Coronavirus: FSIN wants to see urgent action on COVID-19 for remote communities
First Nations across Saskatchewan have been proactive in trying to stop the spread of the novel coronavirus.
The Federation of Sovereign Indigenous Nations (FSIN) is asking people not to panic, but it hopes steps will be taken to make health and testing services accessible.
“This is a matter of life and death to all levels of government. All resources and all services must be available immediately. We cannot wait a couple of days, a couple of weeks. It has to happen now. It has to happen today,” said Chief Bobby Cameron.
During a press conference earlier this week, the prime minister said some of the $1-billion COVID 19 response fund would be dedicated to Indigenous communities.
Last week, Justin Trudeau spoke with Indigenous leaders about preparedness and mitigation efforts.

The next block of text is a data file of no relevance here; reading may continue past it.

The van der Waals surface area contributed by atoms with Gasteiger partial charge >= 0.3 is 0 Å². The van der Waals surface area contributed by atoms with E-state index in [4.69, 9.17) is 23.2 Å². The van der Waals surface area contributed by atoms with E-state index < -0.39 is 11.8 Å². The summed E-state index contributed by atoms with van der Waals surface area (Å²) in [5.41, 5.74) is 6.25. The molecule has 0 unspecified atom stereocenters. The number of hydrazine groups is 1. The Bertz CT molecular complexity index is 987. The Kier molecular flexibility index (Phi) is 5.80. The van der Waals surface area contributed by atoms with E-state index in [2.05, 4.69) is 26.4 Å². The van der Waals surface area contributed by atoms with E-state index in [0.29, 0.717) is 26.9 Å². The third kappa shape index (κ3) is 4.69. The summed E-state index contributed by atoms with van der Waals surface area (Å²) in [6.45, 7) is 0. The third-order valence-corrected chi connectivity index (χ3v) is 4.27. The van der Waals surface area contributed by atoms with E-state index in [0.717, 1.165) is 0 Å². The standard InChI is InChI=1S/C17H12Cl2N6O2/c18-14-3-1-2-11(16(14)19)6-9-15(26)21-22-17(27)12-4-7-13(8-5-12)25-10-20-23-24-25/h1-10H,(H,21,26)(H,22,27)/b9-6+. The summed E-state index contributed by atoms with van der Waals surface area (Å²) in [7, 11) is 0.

“Minister (Dan) Vandal has also been connecting with the territories and is working on exceptional measures to protect the north. We’re making sure that everyone, no matter where they live is prepared,” Trudeau told reporters.
It’s something Cameron hasn’t seen yet, especially in northern sections of the province.
Saskatchewan has three testing sites in Regina, Saskatoon and Prince Albert.
With one case being reported in northern Saskatchewan, Cameron hopes all levels of government can help bring testing and medical resources to these communities before it spreads further.
“We cannot wait. Should, if and when this COVID-19 hits our First Nations, it’s going to have a major impact. But also, we encourage all of our First Nations to do what they can,” he said.
Last week, the FSIN said it would be hard for some living in First Nations communities to self-isolate because some homes have up to 19 people living under one roof.
Cameron said he has been told nothing of what the federal government’s plan is in regards to funding or medical resources for Saskatchewan First Nations.
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